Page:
Prefab Sprout Website: A Life of Surprises

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Jordan: The Comeback



Like  all of Prefab Sprout’s albums, a first listen to ‘Jordan: The Comeback’ yields little. It sounds like AOR technological ramblings, pretty arrangements but no songs. There seems to be little point in playing the thing again, but you do anyway. Again, nothing happens. You read a little, you do the washing up. 

Cut to later the same week. The tip of a mountain of crockery peeks over the lip of the sink. Our hero lies before the stereo, staring at the ceiling. As with love, he wonders how he ever lived without these songs. He can’t remember a time when they weren’t etched into his heart as if with a diamond nib. 

All the world loves lovers / Love whatever the price, Paddy McAloon breathes on ‘All The World Loves Lovers’, one of the 19 tracks on this honey of an album. So why doesn’t all the world love Paddy?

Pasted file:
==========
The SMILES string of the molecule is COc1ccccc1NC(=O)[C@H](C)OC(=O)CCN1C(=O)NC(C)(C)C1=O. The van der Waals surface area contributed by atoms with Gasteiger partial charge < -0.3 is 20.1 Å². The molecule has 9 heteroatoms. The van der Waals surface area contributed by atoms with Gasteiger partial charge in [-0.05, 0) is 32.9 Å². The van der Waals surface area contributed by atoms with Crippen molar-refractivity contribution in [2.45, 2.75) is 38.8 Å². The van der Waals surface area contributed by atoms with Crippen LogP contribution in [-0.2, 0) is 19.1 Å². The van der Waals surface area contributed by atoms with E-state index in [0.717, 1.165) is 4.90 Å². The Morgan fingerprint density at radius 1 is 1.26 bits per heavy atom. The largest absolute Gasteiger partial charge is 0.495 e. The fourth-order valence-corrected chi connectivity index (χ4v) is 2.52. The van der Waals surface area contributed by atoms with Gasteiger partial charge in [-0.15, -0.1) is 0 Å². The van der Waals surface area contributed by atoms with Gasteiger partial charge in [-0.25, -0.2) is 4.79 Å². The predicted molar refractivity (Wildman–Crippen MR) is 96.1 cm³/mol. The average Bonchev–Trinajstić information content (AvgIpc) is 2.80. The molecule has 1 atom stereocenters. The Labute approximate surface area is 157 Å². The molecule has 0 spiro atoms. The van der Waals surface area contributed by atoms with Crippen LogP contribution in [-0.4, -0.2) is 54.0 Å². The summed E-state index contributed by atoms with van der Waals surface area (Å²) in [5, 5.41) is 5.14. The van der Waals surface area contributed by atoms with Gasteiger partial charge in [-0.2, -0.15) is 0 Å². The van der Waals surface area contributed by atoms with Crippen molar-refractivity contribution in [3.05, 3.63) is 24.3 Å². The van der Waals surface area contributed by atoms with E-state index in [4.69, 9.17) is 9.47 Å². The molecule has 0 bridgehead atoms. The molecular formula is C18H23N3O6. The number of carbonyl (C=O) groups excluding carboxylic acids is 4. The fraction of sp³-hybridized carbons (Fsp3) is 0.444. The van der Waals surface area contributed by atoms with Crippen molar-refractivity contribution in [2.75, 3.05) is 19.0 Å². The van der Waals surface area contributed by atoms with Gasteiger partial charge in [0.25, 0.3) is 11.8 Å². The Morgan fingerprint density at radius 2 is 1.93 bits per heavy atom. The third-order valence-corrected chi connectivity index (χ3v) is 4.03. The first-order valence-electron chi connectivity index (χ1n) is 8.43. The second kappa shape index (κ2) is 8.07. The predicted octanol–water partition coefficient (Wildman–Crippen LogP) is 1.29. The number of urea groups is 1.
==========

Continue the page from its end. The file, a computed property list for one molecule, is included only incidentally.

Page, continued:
He is, after all, one of the few of this earth with too much vision to fit snugly into the narrow confines of pop. While some of the world seems to think that the repeated use of a wah-wah pedal constitutes some kind of a breakthrough, McAloon writes songs that creep up your spine at a leisurely pace and then squeeze the movement of your limbs. 

Lyrically, he speaks of trying to be a "Fred Astaire with words". Anyone who presents a song about the erotic charge that was Abba’s Agnetha Faltskog (‘Ice Maiden’) has to have some magic in the vocabulary. And when he takes on Elvis’ celestial velvet suit for ‘Jordan: The Comeback’, singing “And all those books about me / There wasn’t much love in them, boys / If I’d taken all that medication / I’d rattle like one of my little girl’s toys”, you feel light-headed, as if you’ve just seen the Bolshoi Ballet fall down the steps in a railway station and land on their feet.‘Jordan: The Comeback’ is Prefab Sprout’s best since ‘Steve McQueen’ (Thomas Dolby’s production, again, is a boon). ‘We Let The Stars Go’ arches with the exquisite loss the title implies; 'Mercy' despairs quietly alongside some of his best weepies (‘Cruel’ and ‘Goodbye Lucille’); and ‘All Boys Believe Anything’ is like something out of West Side Story. 

Well, here’s the line: If there ain’t a heaven that holds you tonight / They never sang doo wop in Harlem. Prefab Sprout, take a bow


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